[LONDON] A Bank of England probe into what central bank staff knew of malpractice in London's foreign exchange market failed to scrutinise officials closely enough and was "seriously incomplete", a senior lawmaker said on Tuesday.
Last year, the BoE's supervisory board commissioned an investigation by a top commercial lawyer, Anthony Grabiner, to look into what BoE staff knew about foreign exchange market malpractice.
The investigation found that the BoE's chief foreign exchange dealer had failed to escalate concerns that traders at other banks could be manipulating parts of the US$5-trillion-a-day global market, which is centred in London. But it also said the dealer did not act in bad faith.
On Tuesday, Conservative legislator Jesse Norman, a member of a parliamentary committee which scrutinises the BoE, said the terms of Mr Grabiner's probe had not held staff to a sufficiently high standard.
"The Bank of England adopted and set in its terms of reference very low tests for its inquiry into the foreign exchange fixing scandal," he said on his website.
"The inquiry is seriously incomplete, and has failed to address the broader issues which the Chairman of the Bank's Court of Directors...agreed required investigation."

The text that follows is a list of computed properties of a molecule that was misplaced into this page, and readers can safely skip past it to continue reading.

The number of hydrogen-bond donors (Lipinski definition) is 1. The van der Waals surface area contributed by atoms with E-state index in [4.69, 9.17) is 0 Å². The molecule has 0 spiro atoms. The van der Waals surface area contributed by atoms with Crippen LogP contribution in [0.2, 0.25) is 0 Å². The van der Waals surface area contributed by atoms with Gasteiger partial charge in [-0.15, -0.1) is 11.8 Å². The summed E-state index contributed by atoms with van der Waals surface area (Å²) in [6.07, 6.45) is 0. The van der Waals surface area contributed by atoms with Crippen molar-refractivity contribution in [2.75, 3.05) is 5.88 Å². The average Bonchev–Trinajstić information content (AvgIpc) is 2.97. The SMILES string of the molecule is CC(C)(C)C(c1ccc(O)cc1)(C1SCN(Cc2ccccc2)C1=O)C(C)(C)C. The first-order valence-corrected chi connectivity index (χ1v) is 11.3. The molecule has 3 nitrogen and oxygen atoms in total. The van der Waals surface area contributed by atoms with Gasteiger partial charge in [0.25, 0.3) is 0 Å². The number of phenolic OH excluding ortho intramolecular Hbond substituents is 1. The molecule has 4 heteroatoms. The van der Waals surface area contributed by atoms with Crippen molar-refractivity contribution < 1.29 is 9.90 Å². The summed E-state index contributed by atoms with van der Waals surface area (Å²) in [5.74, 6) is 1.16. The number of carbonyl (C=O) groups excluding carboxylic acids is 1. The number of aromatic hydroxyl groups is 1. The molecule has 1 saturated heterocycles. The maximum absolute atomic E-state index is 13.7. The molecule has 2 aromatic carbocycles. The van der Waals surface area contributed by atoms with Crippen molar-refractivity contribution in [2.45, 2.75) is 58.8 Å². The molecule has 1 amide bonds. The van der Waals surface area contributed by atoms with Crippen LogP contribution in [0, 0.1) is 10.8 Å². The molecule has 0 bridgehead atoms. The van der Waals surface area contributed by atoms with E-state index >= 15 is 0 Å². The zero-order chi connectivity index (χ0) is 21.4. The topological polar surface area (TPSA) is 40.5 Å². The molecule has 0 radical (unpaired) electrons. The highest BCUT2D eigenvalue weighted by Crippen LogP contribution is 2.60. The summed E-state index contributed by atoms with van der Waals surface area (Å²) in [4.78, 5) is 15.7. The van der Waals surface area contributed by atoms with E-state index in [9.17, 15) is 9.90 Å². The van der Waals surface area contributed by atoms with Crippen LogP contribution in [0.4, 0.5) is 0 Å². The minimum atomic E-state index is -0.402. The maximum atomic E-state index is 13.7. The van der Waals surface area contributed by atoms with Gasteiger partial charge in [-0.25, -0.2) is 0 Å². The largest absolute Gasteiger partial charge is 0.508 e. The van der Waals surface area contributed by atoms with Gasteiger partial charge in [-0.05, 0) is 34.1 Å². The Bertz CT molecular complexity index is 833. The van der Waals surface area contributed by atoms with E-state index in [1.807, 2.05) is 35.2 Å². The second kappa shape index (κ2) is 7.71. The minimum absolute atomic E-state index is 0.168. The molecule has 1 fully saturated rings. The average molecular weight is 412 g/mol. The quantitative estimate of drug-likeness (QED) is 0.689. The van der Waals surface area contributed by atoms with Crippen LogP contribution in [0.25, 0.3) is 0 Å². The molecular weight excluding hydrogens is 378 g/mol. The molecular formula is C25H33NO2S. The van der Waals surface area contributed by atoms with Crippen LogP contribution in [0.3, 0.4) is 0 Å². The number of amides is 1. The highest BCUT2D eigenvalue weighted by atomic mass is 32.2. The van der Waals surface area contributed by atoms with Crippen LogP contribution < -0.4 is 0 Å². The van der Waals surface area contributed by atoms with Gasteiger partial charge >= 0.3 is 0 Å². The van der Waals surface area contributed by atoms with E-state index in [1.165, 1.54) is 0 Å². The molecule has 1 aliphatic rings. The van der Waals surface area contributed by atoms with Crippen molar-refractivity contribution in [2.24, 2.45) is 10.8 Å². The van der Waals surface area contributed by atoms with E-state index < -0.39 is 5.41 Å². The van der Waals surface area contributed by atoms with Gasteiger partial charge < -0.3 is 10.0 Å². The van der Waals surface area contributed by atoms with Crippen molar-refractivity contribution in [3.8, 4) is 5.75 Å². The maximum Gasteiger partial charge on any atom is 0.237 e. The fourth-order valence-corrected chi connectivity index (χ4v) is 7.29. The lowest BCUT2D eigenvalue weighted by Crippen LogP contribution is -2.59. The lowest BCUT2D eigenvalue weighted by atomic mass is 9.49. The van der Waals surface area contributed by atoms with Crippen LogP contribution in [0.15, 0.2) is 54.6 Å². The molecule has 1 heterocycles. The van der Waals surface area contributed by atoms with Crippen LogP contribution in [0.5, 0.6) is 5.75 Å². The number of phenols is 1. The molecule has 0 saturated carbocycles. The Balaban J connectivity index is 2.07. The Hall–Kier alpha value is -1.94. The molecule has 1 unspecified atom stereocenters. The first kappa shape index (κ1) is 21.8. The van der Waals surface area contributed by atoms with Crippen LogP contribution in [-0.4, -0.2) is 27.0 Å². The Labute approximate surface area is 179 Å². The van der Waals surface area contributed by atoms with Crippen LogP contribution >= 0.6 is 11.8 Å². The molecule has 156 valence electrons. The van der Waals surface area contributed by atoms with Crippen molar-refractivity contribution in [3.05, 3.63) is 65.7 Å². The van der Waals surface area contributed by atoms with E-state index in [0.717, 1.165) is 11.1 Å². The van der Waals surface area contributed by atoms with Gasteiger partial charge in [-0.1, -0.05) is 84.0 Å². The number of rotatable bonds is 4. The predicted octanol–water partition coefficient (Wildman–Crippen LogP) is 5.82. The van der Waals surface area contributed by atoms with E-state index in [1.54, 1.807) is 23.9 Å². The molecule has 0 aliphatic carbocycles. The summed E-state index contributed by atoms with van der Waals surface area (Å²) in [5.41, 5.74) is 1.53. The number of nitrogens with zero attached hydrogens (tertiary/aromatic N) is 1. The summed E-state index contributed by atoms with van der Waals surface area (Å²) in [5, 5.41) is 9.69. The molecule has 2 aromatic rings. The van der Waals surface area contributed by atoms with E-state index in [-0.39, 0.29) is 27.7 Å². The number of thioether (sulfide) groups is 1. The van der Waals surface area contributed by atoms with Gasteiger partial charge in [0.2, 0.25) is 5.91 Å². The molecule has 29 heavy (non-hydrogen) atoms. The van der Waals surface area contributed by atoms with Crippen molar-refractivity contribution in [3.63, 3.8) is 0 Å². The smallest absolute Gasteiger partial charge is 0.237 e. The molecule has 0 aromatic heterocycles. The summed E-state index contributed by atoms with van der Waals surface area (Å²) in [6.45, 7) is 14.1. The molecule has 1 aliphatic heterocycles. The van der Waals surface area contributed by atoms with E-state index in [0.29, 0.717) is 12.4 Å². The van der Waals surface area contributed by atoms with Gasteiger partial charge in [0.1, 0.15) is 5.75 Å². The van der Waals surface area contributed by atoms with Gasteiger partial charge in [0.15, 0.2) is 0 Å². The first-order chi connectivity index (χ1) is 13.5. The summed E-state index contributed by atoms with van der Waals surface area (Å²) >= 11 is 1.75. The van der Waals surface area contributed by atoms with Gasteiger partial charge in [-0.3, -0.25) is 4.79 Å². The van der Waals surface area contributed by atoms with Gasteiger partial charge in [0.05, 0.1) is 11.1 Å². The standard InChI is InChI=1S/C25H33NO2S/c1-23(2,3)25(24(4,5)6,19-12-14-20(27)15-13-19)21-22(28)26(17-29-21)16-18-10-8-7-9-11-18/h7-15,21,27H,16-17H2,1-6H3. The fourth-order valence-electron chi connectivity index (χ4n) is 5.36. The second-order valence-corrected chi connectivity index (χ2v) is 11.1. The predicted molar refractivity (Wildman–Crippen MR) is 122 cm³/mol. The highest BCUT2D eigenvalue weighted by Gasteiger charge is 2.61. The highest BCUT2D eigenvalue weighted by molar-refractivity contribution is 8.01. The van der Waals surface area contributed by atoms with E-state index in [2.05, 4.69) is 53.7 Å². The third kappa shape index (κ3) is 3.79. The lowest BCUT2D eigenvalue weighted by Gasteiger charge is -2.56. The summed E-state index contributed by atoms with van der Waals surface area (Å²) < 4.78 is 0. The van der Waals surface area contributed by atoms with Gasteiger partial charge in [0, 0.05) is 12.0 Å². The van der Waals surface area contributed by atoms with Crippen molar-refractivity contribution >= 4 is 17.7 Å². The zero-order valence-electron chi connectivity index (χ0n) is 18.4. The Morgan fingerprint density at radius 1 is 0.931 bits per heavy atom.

Mr Norman, who has already had testy public exchanges with Grabiner, said he based his views on a legal opinion he had commissioned from another senior lawyer.
"It appears that the Bank, according to this opinion, did not even meet normal professional standards ... let alone the higher standards of professional conduct to which it aspires," Mr Norman told BBC radio.
The British parliament's Treasury Committee is due to question BoE Governor Mark Carney and Anthony Habgood, the chairman of the BoE supervisory board known as its Court of Directors at 1000 GMT.
The BoE said it had no immediate comment on Mr Norman's concerns, and that Mr Carney and Mr Habgood would address them.
Six major banks were fined more than US$4 billion for their role in the foreign exchange scandal last year.